Promenade Dress, December 1816

Promenade Dress December 1816Ackermann’s Repository of Arts, December 1816.

“Promenade Dress”

The red velvet Angoulême pelisse is named for the Duchesse d’Angoulême, who had left England after the 1814 restoration of the Bourbons in France (her parents were Louis XVI and Marie Antoinette). She had lived in exile in England since 1807 and had long been a favorite of the British people. Many items of fashion were named for her.

Note the purse is called a “ridicule,” a term borrowed from the French. The corruption of the word to “reticule” did not happen for another 15-20 years,

The print is described in the magazine as follows:

“A high dress of cambric muslin trimmed at the bottom with a single flounce of work. The body, which is composed entirely of work, fits the shape without any fulness. A plain long sleeve, finished by a triple fall of narrow lace. Over this is worn the Angoulême pelisse, composed of crimson velvet, lined with white sarsnet, and trimmed with a single welt of crimson satin, a shade lighter than the pelisse. The body is made exactly to the shape; the back is of a moderate breadth, and without fulness; for the form of the front we refer our readers to our print; it is confined at the waist, which is very short, by a narrow velvet band, edged to correspond. A small collar, of a novel and pretty shape, stands up and supports a rich lace ruff, which is worn open in front of the throat. The sleeve has very little fulness, an that little is confined at the wrist by three narrow bands of puckered satin. Bonnet à la Royale, composed of white satin, very tastefully intermixed with a large bunch of fancy flowers, and tied under the chin by a white satin ribbon, which is brought in a bow to the left side; a full quilling of tulle finished the front. Black silk ridicule, exquisitely worked in imitation of the ends of an Indian shawl, and trimmed with black silk fringe. White kid gloves, and black walking shoes.”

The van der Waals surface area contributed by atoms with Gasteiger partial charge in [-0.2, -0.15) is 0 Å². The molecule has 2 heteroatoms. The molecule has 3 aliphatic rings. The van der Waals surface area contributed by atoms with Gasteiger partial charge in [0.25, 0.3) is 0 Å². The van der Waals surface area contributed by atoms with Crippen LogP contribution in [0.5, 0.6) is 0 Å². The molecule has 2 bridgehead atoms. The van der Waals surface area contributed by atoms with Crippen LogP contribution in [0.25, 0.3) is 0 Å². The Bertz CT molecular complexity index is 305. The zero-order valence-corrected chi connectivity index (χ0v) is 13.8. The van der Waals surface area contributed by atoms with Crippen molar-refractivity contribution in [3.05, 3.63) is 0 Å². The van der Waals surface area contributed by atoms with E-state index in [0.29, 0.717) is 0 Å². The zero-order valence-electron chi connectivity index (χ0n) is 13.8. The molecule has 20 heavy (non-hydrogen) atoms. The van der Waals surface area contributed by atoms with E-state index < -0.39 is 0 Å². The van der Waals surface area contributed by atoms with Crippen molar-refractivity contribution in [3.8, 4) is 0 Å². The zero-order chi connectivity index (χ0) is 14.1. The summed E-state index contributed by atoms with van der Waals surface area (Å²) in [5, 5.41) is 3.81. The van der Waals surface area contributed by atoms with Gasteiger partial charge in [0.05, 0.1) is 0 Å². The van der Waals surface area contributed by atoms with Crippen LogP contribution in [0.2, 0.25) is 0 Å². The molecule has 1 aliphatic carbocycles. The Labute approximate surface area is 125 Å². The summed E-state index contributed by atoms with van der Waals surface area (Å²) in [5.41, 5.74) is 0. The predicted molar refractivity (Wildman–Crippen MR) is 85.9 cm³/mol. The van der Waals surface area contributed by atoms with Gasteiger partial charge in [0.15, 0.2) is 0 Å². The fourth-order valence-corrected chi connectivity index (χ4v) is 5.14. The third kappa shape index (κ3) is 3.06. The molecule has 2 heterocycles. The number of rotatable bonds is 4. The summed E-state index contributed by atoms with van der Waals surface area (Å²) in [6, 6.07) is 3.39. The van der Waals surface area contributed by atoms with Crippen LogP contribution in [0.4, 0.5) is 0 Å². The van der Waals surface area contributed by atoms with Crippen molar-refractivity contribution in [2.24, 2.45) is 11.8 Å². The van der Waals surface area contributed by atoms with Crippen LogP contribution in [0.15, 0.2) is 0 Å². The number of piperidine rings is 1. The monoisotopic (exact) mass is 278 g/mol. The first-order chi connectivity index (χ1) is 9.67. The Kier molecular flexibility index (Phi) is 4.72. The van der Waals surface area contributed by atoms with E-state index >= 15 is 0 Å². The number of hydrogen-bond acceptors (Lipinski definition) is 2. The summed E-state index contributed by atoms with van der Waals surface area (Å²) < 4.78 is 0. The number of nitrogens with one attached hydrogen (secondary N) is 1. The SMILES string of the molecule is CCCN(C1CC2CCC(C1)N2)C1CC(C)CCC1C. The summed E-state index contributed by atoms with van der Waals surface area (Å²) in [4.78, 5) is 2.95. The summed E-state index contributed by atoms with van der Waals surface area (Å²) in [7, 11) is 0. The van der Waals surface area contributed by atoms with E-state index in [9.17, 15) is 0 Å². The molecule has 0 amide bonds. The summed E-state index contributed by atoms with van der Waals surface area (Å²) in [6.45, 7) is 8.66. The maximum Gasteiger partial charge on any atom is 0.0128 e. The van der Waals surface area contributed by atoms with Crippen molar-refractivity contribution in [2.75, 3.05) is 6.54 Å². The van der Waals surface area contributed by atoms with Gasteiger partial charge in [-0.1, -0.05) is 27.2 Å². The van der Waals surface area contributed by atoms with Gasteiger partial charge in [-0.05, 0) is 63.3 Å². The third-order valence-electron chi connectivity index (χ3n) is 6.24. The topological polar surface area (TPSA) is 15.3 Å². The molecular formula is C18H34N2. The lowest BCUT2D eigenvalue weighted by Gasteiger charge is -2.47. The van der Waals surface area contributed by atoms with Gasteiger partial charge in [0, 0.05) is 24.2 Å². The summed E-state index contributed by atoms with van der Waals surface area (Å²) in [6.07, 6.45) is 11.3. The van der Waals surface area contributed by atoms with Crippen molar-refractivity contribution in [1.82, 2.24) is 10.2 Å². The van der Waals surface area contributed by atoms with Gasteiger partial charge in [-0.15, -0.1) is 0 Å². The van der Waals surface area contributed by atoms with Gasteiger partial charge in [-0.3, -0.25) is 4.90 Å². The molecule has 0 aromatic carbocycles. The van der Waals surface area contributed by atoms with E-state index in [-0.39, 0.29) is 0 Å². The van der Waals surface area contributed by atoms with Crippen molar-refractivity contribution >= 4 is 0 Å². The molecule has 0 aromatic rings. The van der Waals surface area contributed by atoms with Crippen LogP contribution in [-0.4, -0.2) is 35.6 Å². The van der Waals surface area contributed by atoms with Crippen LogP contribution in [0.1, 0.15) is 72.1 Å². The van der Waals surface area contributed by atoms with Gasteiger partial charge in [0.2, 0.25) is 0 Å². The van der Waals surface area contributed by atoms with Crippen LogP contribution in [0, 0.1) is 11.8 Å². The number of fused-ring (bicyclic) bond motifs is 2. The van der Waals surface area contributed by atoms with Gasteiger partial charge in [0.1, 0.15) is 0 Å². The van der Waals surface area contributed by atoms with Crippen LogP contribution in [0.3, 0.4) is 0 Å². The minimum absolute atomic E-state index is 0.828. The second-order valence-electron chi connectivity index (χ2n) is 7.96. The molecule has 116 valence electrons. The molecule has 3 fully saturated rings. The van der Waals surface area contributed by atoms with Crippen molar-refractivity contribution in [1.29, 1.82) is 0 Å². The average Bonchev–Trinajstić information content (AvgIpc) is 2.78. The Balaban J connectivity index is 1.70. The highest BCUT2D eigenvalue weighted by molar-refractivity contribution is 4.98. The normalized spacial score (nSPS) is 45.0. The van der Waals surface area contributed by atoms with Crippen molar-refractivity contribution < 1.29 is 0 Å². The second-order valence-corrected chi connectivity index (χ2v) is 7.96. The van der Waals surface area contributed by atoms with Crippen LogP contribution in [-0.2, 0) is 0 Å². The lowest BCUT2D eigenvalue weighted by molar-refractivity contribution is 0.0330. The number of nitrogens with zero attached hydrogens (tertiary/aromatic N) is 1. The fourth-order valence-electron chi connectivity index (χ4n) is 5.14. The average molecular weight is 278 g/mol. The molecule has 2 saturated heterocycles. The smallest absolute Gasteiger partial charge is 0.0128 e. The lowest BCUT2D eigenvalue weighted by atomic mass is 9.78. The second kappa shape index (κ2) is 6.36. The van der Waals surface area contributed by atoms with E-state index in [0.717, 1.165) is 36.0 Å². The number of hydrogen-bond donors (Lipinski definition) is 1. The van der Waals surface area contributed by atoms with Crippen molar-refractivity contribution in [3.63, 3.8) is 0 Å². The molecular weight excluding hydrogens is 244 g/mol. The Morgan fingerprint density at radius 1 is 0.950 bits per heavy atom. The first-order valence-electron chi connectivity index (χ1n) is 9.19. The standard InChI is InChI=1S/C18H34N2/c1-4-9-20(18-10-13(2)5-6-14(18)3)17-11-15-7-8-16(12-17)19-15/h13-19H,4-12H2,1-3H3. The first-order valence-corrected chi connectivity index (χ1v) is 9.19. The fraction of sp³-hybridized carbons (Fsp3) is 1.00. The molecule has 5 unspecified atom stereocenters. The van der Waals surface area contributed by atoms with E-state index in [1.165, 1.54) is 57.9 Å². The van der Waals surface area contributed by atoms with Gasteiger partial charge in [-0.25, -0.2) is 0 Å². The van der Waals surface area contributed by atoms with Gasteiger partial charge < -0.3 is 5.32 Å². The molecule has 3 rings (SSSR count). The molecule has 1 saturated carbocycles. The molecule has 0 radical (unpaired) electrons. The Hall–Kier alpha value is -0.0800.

After the description of the second print in this issue of the magazine, the followed note is added:

“Our dresses this month are both French; but, as our readers will perceive from our prints, they are in the best style of Parisian costume. We have been favoured with them by a lady who has just returned from Paris.”

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